Looking Beyond the NGO Halo Effect

The problem with this phenomenon, known as the “halo effect,” is that it is often a façade, and readily exploited.
August 26, 2022
Francesco Scatena/Getty Images

Non-governmental organizations (NGOs), also known as “civil society,” have a widely accepted reputation for morality, honesty and political neutrality. In the realms of human rights, international aid, disaster relief or climate change, the leaders of these NGOs are portrayed as volunteers who are motivated by idealism and universal values, rather than seeking personal gain and political power.

However, the problem with this phenomenon, known as the “halo effect,” is that it is often a façade, and readily exploited. For many years, for instance, Amnesty International got away with bogus “reports” claiming to document war crimes and other egregious violations, until it was finally caught with false accusations regarding Ukraine’s response to Russia’s aggression. As should have been clear long ago, a number of Amnesty officials promote a biased personal political agenda under the cover of universal human rights.

Another important example is the case of the extensive Palestinian NGO network. Recently, headlines around the world declared that “Israel raids Palestinian rights groups it labeled terrorists.” The pictures and text invariably presented the leaders of these organizations as selfless campaigners for human rights, and unfairly targeted by Israel.

In these accounts, the considerable evidence of hard-core terror involvement, including the murder of young civilians, is omitted. The details trace the history of these organizations as fronts for the Popular Front for the Liberation of Palestine (PFLP) terror group, a Marxist organization well known for airline hijacking and banned from operating in the US, UK, European Union and elsewhere. This is one of the main motivations for creating the NGO façade and running terror operations from behind the curtain.

The omitted evidence begins with open-source information showing that 70 individuals occupy dual positions in NGOs and the PFLP, and there are probably more. A publicly available video depicts numerous officials from these NGOs attending a PFLP event. Either the chorus of diplomats and officials who came to the defense of the Palestinian NGOs didn’t bother to check this widely available report, or they decided to ignore it.

Furthermore, at least one of the NGO network’s main European government funders conducted investigations, following demands from Members of Parliament who did their due diligence. In July 2020, the Dutch government froze funding for the Union of Agricultural Work Committees (UAWC) after an internal investigation confirmed that Dutch funds were used to pay the salaries of two UAWC employees accused of the murder of the Israeli teenager, Rina Schnerb, in August 2019. A second investigation, by an independent firm, concluded that no fewer than 34 UAWC employees and board members occupied dual positions both within the NGO and the PFLP. Crucially, these findings were based solely on publicly accessible information, not classified intelligence. But none of these details make it into the media accounts—the NGO halo effect cannot handle facts.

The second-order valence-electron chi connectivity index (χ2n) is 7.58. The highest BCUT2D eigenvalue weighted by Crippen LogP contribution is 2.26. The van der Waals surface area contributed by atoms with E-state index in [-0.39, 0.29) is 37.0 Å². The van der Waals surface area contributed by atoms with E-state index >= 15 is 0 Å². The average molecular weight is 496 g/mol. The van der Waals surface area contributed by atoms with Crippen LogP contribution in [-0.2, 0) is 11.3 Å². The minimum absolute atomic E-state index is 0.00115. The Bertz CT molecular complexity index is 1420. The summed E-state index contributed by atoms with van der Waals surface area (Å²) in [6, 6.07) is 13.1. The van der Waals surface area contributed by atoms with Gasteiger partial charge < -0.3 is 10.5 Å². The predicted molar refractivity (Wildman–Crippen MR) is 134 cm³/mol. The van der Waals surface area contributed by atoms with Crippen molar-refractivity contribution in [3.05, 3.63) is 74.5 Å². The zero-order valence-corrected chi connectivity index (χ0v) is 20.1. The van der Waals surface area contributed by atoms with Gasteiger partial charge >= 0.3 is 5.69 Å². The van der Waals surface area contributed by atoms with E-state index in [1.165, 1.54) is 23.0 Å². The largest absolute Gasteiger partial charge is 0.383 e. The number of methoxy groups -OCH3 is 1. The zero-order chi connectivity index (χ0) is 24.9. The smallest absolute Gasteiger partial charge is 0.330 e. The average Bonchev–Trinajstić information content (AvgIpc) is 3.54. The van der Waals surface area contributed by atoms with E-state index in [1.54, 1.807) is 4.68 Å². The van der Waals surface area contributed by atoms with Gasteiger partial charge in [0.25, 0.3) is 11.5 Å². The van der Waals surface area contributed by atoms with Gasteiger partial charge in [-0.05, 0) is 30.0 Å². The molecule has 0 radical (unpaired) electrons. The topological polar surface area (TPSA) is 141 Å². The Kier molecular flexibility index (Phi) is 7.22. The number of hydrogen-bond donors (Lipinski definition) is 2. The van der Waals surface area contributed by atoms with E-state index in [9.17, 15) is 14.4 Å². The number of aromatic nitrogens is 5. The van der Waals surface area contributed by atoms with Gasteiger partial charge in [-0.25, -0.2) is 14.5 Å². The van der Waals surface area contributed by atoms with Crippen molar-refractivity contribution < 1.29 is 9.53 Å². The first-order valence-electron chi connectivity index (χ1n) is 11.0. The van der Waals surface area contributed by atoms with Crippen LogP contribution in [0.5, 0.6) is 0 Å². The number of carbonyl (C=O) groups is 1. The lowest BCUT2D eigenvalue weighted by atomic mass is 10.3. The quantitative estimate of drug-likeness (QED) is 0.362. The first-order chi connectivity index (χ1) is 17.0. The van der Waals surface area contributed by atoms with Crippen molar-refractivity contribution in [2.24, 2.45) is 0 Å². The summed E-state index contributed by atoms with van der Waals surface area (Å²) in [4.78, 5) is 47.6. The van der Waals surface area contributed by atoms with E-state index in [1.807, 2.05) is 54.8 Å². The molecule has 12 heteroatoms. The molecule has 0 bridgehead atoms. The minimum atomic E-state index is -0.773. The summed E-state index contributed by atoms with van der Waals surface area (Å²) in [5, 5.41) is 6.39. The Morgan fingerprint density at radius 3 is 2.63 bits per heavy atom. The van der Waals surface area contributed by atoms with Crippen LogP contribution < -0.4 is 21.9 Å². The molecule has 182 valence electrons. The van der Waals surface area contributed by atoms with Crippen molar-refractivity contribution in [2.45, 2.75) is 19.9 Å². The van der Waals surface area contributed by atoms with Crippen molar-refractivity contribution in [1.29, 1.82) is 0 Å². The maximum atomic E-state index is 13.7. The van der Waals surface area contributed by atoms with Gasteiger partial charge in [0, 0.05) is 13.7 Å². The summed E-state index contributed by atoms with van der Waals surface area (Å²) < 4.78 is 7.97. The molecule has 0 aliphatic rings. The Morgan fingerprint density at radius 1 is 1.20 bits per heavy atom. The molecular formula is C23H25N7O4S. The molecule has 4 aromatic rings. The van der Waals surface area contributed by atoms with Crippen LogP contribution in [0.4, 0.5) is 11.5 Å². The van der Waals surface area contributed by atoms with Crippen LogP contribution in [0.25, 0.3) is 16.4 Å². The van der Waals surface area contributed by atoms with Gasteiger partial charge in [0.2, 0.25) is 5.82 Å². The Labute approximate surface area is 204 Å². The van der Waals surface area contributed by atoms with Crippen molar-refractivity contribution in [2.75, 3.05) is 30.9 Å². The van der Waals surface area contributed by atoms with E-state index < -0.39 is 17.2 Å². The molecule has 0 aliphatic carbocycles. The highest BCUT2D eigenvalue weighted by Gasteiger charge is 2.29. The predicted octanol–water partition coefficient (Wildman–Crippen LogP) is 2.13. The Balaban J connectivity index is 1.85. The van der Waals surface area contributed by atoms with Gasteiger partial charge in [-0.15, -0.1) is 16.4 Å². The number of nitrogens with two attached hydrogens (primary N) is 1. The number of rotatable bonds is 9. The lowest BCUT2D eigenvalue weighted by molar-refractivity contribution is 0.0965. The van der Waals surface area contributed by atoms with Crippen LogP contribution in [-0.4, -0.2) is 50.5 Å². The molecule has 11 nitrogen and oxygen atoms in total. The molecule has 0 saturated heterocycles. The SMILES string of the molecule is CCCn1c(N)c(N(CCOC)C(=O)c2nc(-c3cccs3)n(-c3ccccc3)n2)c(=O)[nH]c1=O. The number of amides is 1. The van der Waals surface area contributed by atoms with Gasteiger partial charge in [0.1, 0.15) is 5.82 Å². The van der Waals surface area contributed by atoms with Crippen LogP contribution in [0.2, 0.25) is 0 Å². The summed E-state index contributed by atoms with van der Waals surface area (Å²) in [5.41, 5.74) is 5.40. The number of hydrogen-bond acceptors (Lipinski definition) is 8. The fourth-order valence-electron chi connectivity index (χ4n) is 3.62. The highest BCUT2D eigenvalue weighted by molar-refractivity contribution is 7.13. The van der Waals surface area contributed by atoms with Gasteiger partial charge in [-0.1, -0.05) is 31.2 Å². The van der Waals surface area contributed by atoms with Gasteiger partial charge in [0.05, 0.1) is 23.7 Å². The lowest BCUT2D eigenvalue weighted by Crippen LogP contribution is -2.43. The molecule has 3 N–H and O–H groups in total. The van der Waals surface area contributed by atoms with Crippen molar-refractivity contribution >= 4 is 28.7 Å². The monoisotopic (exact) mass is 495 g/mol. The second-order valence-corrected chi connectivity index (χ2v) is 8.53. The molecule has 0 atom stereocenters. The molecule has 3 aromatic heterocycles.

There are many more details on arrests, trials, plea bargains and convictions of officials from other members of the PFLP’s NGO network. For example, Khalida Jarrar, from Addameer, was arrested in October 2019 for “involvement in terror activity.” On December 18, 2019, Israel’s Security Agency announced that Jarrar had “emerged as the head of the PFLP in the West Bank and responsible for all the organization’s activities.” Another instance is Bisan’s Executive Director, Ubai Aboudi, arrested in 2019 for recruiting members to the PFLP. And there are many more examples. Serious investigations by journalists and donor government officials would show that instead of the “no evidence of terror” mantra, the PFLP cleverly exploited the NGO halo effect to build and operate this network.

Another reason for omitting the evidence is the power of the NGO industry, in total contrast to the idealized image of small voluntary and altruistic groups. The officials are highly skilled in working the system and getting funds from sympathetic government officials in return for political services (the term “non-governmental” is another myth.) In the last decade, Western governments funneled more than $220 million for the PFLP-linked NGO network alone. This money buys an expensive entourage of spin-masters and propaganda experts that use the halo effect to protect their PFLP NGO clients.

The evidence of extensive terror links to these NGOs is too blatant to be erased or hidden. In contrast, there are hundreds of other Palestinian and global organizations that actually provide aid and promote universal principles without ties to terror. As more details become available, government officials who decide on funding and fail to examine these crucial details will be pressed to account for their actions by members of parliament and journalists who go beyond the myths. At least for this part of the NGO industry, the halo effect is fading fast.

Gerald M. Steinberg heads NGO Monitor and is emeritus professor of political science at Bar Ilan University.

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